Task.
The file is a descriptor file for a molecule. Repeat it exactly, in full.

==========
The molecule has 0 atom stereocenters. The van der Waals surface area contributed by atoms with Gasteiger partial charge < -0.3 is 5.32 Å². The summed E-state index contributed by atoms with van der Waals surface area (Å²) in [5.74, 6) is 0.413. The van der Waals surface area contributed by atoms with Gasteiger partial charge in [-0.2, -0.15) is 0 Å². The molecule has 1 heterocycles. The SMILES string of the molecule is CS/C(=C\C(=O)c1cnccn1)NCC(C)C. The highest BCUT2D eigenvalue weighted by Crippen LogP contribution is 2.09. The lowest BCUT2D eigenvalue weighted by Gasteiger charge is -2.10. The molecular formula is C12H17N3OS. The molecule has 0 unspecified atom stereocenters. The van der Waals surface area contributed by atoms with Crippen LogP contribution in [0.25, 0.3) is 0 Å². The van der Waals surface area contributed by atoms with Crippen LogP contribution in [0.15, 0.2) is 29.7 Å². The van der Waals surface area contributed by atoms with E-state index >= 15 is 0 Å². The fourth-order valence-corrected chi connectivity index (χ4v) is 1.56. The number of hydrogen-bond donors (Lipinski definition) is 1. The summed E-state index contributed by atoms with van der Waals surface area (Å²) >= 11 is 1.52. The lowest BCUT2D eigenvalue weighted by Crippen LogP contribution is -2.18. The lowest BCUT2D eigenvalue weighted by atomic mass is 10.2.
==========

The molecule has 0 atom stereocenters. The van der Waals surface area contributed by atoms with Gasteiger partial charge < -0.3 is 5.32 Å². The summed E-state index contributed by atoms with van der Waals surface area (Å²) in [5.74, 6) is 0.413. The van der Waals surface area contributed by atoms with Gasteiger partial charge in [-0.2, -0.15) is 0 Å². The molecule has 1 heterocycles. The SMILES string of the molecule is CS/C(=C\C(=O)c1cnccn1)NCC(C)C. The highest BCUT2D eigenvalue weighted by Crippen LogP contribution is 2.09. The lowest BCUT2D eigenvalue weighted by Gasteiger charge is -2.10. The molecular formula is C12H17N3OS. The molecule has 0 unspecified atom stereocenters. The van der Waals surface area contributed by atoms with Crippen LogP contribution in [0.25, 0.3) is 0 Å². The van der Waals surface area contributed by atoms with Crippen LogP contribution in [0.15, 0.2) is 29.7 Å². The van der Waals surface area contributed by atoms with E-state index >= 15 is 0 Å². The fourth-order valence-corrected chi connectivity index (χ4v) is 1.56. The number of hydrogen-bond donors (Lipinski definition) is 1. The summed E-state index contributed by atoms with van der Waals surface area (Å²) >= 11 is 1.52. The lowest BCUT2D eigenvalue weighted by Crippen LogP contribution is -2.18. The lowest BCUT2D eigenvalue weighted by atomic mass is 10.2.